|Also known as||Spence Powers Owsley, Parade|
|Genres||Pop rock, power pop|
|Labels||Sony Music Publishing, Geffen, Alfa International|
|Associated acts||Owsley, Judson Spence, Majosha, Ben Folds Five, Amy Grant, Counting Crows|
|Past members||Will Owsley, Millard Powers, Jody Spence, Zak Starkey|
Jody Spence and Owsley began writing songs after a couple of years of touring with Judson Spence, Jody's brother. Jody and Owsley soon got publishing contracts with Sony Music Publishing which were facilitated by Scott Siman in 1990. In 1991, Siman attended a show in North Carolina where a band called Majosha performed, which featured Ben Folds and Millard Powers. Not long after that, Siman brought Folds to Nashville and Powers later followed. Siman furnished a small demo studio that the Spence brothers, Owsley and Folds would often share. Folds would eventually introduce Millard Powers to Jody Spence and Owsley.
Within a month of meeting each other, Spence, Powers and Owsley had written and recorded entire albums worth of songs at the Sony Tree studio, 7 of which would later end up on the Geffen Records album Powerbill. The trio played a few shows in and around Nashville under the names "Spence Powers Owsley" and "Parade" with Folds sitting in on keys sometimes. The name "Jody's Powerbill", often confused with "The Semantics", was a name that Folds had suggested for the trio which they didn't use. Folds used the name himself for a while before becoming Ben Folds Five. After a trip to Los Angeles and changing their name to "The Semantics", the trio developed a buzz within the major labels which eventually brought John Kalodner of Geffen Records to Nashville, Tennessee for a showcase and the band ended up signing with him.
In the search for a producer, tensions grew between the three and Jody Spence ended up leaving the band. Spence was eventually replaced by drummer Zak Starkey, Ringo Starr's son. A producer was eventually found in Peter Asher, under whose tutelage the band members worked for four years on the album Powerbill, a process which had taught the band members much about the production process and about management. Powerbill was initially slated for release in 1993, but was never released in the U.S for being "too pop for alternative and too alternative for pop." It eventually got distributed in Japan through Alfa International on December 21, 1996.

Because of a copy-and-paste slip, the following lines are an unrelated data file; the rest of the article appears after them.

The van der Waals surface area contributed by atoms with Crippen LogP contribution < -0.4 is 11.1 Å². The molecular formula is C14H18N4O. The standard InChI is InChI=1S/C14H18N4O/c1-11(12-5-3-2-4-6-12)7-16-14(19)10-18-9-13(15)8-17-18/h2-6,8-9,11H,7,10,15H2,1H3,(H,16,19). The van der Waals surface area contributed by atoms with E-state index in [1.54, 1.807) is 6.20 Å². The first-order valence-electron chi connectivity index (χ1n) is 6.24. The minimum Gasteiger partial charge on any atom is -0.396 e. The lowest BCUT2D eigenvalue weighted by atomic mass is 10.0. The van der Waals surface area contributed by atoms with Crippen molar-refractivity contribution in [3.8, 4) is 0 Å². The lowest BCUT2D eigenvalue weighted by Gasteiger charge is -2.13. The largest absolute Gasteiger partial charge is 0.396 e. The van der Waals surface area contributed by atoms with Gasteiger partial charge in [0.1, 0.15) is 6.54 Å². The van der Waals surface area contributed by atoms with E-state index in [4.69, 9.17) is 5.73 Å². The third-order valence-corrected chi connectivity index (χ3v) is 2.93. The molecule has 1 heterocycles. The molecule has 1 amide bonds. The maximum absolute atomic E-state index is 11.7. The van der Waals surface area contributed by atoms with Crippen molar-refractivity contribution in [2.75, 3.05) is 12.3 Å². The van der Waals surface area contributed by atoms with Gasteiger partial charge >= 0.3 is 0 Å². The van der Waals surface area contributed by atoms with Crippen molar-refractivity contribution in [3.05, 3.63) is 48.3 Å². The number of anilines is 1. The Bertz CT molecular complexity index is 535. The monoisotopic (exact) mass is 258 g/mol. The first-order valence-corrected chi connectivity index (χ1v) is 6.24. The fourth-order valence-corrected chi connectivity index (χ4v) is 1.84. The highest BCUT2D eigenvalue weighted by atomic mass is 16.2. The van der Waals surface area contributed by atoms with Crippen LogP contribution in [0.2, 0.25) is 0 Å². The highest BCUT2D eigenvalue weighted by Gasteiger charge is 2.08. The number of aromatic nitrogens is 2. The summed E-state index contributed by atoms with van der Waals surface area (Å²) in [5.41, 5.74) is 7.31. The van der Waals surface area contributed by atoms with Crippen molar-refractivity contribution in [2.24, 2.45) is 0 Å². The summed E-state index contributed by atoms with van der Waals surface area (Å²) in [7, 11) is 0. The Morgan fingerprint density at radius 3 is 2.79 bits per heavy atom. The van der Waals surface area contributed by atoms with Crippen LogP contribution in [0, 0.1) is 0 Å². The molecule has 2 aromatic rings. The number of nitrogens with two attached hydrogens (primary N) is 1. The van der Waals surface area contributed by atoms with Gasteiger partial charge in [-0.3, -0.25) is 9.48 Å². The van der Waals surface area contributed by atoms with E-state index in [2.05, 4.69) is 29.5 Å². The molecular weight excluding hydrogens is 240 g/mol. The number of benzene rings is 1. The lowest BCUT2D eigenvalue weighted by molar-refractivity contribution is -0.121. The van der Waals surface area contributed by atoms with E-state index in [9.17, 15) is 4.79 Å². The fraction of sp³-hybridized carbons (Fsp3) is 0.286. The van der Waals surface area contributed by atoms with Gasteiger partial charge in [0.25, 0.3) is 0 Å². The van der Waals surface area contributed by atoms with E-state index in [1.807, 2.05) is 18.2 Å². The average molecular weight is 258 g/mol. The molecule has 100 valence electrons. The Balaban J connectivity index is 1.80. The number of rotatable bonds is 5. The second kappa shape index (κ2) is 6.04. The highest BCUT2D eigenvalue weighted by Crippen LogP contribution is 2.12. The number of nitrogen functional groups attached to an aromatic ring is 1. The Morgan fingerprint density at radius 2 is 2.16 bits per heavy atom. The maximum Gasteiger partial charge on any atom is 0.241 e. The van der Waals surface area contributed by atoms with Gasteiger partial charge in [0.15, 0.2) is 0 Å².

Although suddenly being dropped from the label initially left the members of the band members destitute and broke, all band members have overcome this shock and continued to pursue a career in music, while also paying tribute to The Semantics. In 1999, Owsley re-recorded the "Coming Up Roses" for his eponymous first solo album Owsley. The album was nominated for a Grammy Award for Best Engineered Album. Millard Powers' 2001 solo album featured "Jenny Won't Play Fair", a re-recording of the song off Powerbill.
Powers, Starkey and Spence continue to perform and record. Will Owsley died in April 2010, as the result of an apparent suicide.
- Powerbill (1993), Geffen Records (unreleased)
- Powerbill (December 21, 1996), Alfa International (Japan)
- McCall, Michael (18 March 1999). "Second Chance". Los Angeles Times. Retrieved 28 July 2015.
- Damas, Jason. "The Semantics – Artist Biography". AllMusic. All Media Network. Retrieved 9 May 2014.
- "Second chance: Nashville rocker gets burned, emerges from the ashes with a winning LP". Nashville, TN: Nashville Scene. March 18, 1999.
- "Picks and pans main: Song". 51 (15). New York: People. April 26, 1999.
- Everything2 (February 7, 2001). Owsley. Retrieved May 17, 2010.
- Publishing information listed on packaging of physical copy of Japanese pressing of Powerbill
- Damas, Jason. "The Semantics". AllMusic. Retrieved 2010-12-27.
- VanTassell, Kathy (November 21, 2004). "Zak Starkey's work with: The Semantics", Kathy's Zak Starkey Site. Retrieved May 12, 2010.